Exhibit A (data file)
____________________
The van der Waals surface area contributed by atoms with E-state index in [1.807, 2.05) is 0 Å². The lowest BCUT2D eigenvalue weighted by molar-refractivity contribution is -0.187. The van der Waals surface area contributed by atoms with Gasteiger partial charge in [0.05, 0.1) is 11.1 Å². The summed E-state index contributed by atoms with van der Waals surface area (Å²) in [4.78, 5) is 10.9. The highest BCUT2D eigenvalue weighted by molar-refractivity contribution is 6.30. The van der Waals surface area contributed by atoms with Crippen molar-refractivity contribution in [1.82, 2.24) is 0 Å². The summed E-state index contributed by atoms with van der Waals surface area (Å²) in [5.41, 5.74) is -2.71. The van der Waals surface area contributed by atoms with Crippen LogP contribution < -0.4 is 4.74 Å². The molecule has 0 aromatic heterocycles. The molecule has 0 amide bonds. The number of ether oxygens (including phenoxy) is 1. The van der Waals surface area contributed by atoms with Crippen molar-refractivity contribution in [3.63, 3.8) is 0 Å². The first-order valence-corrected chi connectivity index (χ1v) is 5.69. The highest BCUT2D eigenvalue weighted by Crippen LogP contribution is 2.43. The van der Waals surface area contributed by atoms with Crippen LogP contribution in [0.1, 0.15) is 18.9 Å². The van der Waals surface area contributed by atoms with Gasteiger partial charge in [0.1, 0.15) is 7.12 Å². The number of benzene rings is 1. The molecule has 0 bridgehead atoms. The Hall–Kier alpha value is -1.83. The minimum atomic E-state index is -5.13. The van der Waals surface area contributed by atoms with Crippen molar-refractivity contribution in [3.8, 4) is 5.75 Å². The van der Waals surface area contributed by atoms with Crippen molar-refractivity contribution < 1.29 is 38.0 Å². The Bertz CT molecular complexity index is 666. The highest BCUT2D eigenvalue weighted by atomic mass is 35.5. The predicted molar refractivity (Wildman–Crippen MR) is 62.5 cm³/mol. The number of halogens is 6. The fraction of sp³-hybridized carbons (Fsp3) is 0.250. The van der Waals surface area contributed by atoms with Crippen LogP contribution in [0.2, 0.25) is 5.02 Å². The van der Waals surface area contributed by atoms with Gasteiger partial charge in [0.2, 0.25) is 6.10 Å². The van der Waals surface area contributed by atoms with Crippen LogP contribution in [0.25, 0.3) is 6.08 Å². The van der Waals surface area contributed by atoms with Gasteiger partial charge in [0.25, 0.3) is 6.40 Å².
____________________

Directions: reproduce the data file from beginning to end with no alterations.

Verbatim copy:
The van der Waals surface area contributed by atoms with E-state index in [1.807, 2.05) is 0 Å². The lowest BCUT2D eigenvalue weighted by molar-refractivity contribution is -0.187. The van der Waals surface area contributed by atoms with Gasteiger partial charge in [0.05, 0.1) is 11.1 Å². The summed E-state index contributed by atoms with van der Waals surface area (Å²) in [4.78, 5) is 10.9. The highest BCUT2D eigenvalue weighted by molar-refractivity contribution is 6.30. The van der Waals surface area contributed by atoms with Crippen molar-refractivity contribution in [1.82, 2.24) is 0 Å². The summed E-state index contributed by atoms with van der Waals surface area (Å²) in [5.41, 5.74) is -2.71. The van der Waals surface area contributed by atoms with Crippen LogP contribution < -0.4 is 4.74 Å². The molecule has 0 aromatic heterocycles. The molecule has 0 amide bonds. The number of ether oxygens (including phenoxy) is 1. The van der Waals surface area contributed by atoms with Crippen molar-refractivity contribution in [3.63, 3.8) is 0 Å². The first-order valence-corrected chi connectivity index (χ1v) is 5.69. The highest BCUT2D eigenvalue weighted by Crippen LogP contribution is 2.43. The van der Waals surface area contributed by atoms with Crippen LogP contribution in [0.1, 0.15) is 18.9 Å². The van der Waals surface area contributed by atoms with Gasteiger partial charge in [0.1, 0.15) is 7.12 Å². The number of benzene rings is 1. The molecule has 0 bridgehead atoms. The Hall–Kier alpha value is -1.83. The minimum atomic E-state index is -5.13. The van der Waals surface area contributed by atoms with Crippen molar-refractivity contribution in [3.8, 4) is 5.75 Å². The van der Waals surface area contributed by atoms with Crippen molar-refractivity contribution < 1.29 is 38.0 Å². The Bertz CT molecular complexity index is 666. The highest BCUT2D eigenvalue weighted by atomic mass is 35.5. The predicted molar refractivity (Wildman–Crippen MR) is 62.5 cm³/mol. The number of halogens is 6. The fraction of sp³-hybridized carbons (Fsp3) is 0.250. The van der Waals surface area contributed by atoms with Crippen LogP contribution in [0.2, 0.25) is 5.02 Å². The van der Waals surface area contributed by atoms with Gasteiger partial charge in [0.2, 0.25) is 6.10 Å². The van der Waals surface area contributed by atoms with Crippen LogP contribution in [0.25, 0.3) is 6.08 Å². The van der Waals surface area contributed by atoms with Gasteiger partial charge in [0.25, 0.3) is 6.40 Å².